Yeah, I think it would, but that's my 2c worth. I could see it fitting in with @Kelly's energy idea too.



  • @WrCombs said in Figuring out what you want to do professionally:

    @dafyre said in Figuring out what you want to do professionally:

    @Kelly said in Figuring out what you want to do professionally:

    Another layer of this is to follow up the energy question with a why. For example, if I just spent an hour configuring a switch and I feel drained (more than is appropriate), I would ask myself why do I feel more drained. Was it configuring the switch and fighting with the config? Was it because I don't really feel confident in what I'm doing, but I liked it in general? Was it because I kept getting interrupted by users?

    I especially like your point about energy. I'd also look at focus, maybe? Are there some tasks that you can do with laser focus -- to the point that you have a hard time being distracted:? -- that type of thought pattern.

    is that in the same sense as "When im doing (in my case -) Menu 'programming' Im more bored then excited, but when a Windows Issue comes In I jump on and start working through the issue?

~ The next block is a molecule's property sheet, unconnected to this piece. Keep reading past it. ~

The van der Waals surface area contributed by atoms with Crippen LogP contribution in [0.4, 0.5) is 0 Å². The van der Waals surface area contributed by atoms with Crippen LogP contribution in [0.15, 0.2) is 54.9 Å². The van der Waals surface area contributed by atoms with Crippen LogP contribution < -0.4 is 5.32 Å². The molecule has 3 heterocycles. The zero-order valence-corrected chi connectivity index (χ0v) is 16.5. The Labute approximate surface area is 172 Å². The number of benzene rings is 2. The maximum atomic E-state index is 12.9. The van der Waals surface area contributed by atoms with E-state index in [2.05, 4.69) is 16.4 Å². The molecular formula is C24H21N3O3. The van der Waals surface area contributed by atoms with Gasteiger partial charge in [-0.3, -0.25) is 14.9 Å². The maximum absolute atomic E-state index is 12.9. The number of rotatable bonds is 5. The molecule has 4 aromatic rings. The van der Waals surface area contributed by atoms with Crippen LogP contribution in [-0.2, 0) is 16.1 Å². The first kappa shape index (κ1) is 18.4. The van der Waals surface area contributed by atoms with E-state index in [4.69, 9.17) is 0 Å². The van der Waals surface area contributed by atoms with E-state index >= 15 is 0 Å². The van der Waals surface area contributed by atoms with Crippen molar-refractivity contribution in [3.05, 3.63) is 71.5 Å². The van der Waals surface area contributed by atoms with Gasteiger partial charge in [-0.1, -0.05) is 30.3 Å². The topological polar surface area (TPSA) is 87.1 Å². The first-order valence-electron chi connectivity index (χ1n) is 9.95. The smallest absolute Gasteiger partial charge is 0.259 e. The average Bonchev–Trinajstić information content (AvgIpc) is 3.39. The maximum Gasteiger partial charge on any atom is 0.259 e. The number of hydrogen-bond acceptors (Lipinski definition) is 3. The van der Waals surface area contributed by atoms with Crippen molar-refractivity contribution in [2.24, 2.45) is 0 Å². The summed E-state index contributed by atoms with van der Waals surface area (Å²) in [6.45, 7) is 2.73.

Definitely. Very worth a why question for you to think about.

    The other aspect of this, that I mentioned in the other thread (adding it here for clarity and posterity), is that when you're feeling meh about things (not much energy either up or down) you can look at the things you procrastinate. If you put something off there is a reason for it. Take a look at the procrastination list and do the "why". You could learn some interesting things about yourself.



  • @dafyre said in Figuring out what you want to do professionally:

    @Kelly said in Figuring out what you want to do professionally:

    Another layer of this is to follow up the energy question with a why. For example, if I just spent an hour configuring a switch and I feel drained (more than is appropriate), I would ask myself why do I feel more drained. Was it configuring the switch and fighting with the config? Was it because I don't really feel confident in what I'm doing, but I liked it in general? Was it because I kept getting interrupted by users?

    I especially like your point about energy. I'd also look at focus, maybe? Are there some tasks that you can do with laser focus -- to the point that you have a hard time being distracted:? -- that type of thought pattern.

    I hadn't thought about this, but you're right. Focus or lack thereof is another great thing to evaluate on.